Authors: S.P. Davidson
© 2012 by S.P. Editorial Services
All rights reserved. No part of this book may be reproduced or utilized in any form, or by any means, electronic, mechanical, photocopying, recording or otherwise, without prior permission of the author.
I stood paralyzed in the Rite-Aid card aisle. Not one card was right. “My Dream Come True.” “I’ll Love You Forever.” “Our Love is Meant To Be.” Ridiculous pictures of penguins, or ribbons, or silhouetted couples walking hand-in-hand in the sand.
Our love isn’t like that at all!
I thought, frustrated. It just felt wrong, buying one of those over-the-top cards, even though I knew George would do so for me. I knew he’d come home with a spray of flowers and one of those mushy cards. Maybe some pastel-colored lingerie, or cultured pearl earrings I’d never wear. Something you could tell he’d hurried into downtown Pasadena to buy during his lunch break, checking off an imaginary list titled “appropriate anniversary gifts.”
“Oh, the hell with it!” I muttered, grabbing the first card I saw—a large heart-shaped confection with imprinted lace edges. “To My One and Only Love,” it read in foil cursive. The lengthy poem in front appeared to continue inside, but I couldn’t bring myself to read the entire thing without gagging. Something about how we would walk hand in hand through life, always by each other’s side, with a love that never died. Well, that was about right anyhow, I reflected, digging through my cluttered purse for change. George would never let me leave his side. We’d be forever stuck together like the magnetic princess-and-frog salt and pepper shakers Aunt Dorothea had given us as a wedding present. Sometimes I just wanted to fling those garishly colored things at the wall.
I crossed the street to Larchmont Village Wine & Cheese and purchased an appropriately festive gift—a bottle of port. I couldn’t stand the stuff myself, too sweet with an undertone of wet socks, but George loved to pour himself a glass of port after dinner, swirling it thoughtfully as he propped his stocking feet up on the ottoman in the living room. All he needed was a pipe and a smoking jacket, I’d think, and he’d fit right in to the nineteenth century. My lord and master.
A sparkly bag to put the booze in and presto—our fourth anniversary. Our sixth year together.
The funny thing was, by marrying George, I’d finally given in. No more mucking about in low-paying jobs, barely surviving paycheck to paycheck, following some half-assed dream of artistic fame I could never carry through. I was ready to conform, and I had purchased the beige-colored clothing to prove it.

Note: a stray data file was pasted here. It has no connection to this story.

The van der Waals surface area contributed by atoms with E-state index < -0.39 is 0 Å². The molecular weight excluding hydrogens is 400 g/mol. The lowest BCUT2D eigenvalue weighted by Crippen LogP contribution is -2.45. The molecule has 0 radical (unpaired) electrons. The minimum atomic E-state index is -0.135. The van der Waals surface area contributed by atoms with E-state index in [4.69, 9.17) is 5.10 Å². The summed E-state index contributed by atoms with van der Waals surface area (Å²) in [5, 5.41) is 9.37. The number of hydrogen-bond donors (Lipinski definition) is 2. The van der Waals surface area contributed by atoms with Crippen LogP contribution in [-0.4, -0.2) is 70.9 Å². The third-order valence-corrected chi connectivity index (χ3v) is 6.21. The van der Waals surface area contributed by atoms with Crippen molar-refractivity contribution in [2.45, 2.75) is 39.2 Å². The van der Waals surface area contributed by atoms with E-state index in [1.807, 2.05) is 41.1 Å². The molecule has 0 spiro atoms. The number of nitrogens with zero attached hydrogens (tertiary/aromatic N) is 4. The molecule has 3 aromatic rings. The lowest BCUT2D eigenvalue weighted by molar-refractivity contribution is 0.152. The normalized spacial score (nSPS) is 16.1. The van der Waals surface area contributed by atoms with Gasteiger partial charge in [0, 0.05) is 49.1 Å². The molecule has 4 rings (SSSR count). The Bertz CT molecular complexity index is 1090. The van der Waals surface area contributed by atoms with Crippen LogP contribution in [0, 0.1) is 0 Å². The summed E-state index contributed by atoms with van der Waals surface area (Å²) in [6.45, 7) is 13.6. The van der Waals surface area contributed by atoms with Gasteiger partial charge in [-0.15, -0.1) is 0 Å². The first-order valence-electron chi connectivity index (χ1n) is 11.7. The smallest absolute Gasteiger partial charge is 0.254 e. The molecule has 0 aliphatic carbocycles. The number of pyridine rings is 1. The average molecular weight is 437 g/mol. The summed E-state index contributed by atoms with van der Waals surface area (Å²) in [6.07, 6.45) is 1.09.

But marrying me—barely employed, almost half his age—that was the one crazy, wild, out-of-character thing George had ever done. That March afternoon four years ago, I’d walked down the makeshift aisle in George’s mother’s backyard, my heels sinking into the damp grass.
Sparse rows of guests with polite, vague smiles; George’s mother staring stonily straight ahead, as if at a funeral. My two brothers: Marty in a too-small suit, his bony wrists sticking out of the cuffs. He sat next to the aisle, and as I passed him, he mimed a hanging motion, crossing his eyes and lolling his head back, hand pulling on an imaginary rope. I kicked him furtively as I walked by. And Alex, sitting with his fiancée, Sheila, intentionally several rows distant from Mom and Marty. I hardly recognized him, with slicked-back hair and a suit that looked more expensive than my wedding dress.
Mom was crying, but she cried so easily.
And I hardly touched Dad’s arm as we walked together down the aisle, slipping in the mud. Thinking,
So there you go. This is how it ends, after all.
I rubbed my fingers across the crisp traveler’s checks, over and over. With enough money, I could do anything. I’d be safe. I carefully placed those American Express checks in my security neck pouch, next to my brand-new passport and my acceptance letter to Butler College. I fervently hoped the money I’d saved this summer would somehow last me through the next year of expenses. Otherwise, I’d have to dip into Uncle Paulie’s fast-dwindling stash.
I didn’t like to think about Uncle Paulie.
But it was July 31, my twenty-first birthday, and today was the day everything was supposed to change. So I shook off the memories, tucked the strings of the tan polyester neck pouch inside my shirt, and took a last, long look at my favorite place. My childhood bedroom was on the second floor of our narrow Victorian house in a converted attic. My room wasn’t much to look at, but it was all mine. Hidden in the back corner of the house, accessible only through the back door of a bathroom, a staircase away from everyone, it was the only place I really felt at home.
All the upstairs ceilings sloped inwards, and in my room the only spot you could stand up straight was on the left side, where my bed was. To the right were two dormer windows with window seats covered in yellow twill. I used to sit there for hours, sketching the varied roofs of the neighboring house. But I was through with art now. Finished. Moving on.
Like most Victorians, the rooms in the rest of the house were small, narrow, and dark. The way Mom had decorated them, with floral William Morris–inspired wallpaper covering every wall and ceiling, made them even more oppressive. I longed for a clean, empty space to rest my eyes, but there was always something to look at: tea cozies, fireplace implements, chintz-covered furniture, antimacassars, and always those busy wallpaper patterns pressing in. My spartan room, in contrast, had nothing to hide.
Saying a fierce, silent farewell to my little room, I dragged my duffel down the creaking wood stairs to the front door, mentally itemizing its contents. I’d tried to keep to the essentials. Aside from clothes and a warm coat, I’d packed my favorite purple stuffed pig; gel for my newly cropped hair; a sketch pad with a blue cloth cover; and three pencils: 2H, HB, and 2B. All you need are those three pencils, and you can create any degree of shading. Turn the imaginary into three dimensions. Despite my desperate resolutions, I hadn’t been able to resist throwing that pad and pencils into my bulging bag at the last minute.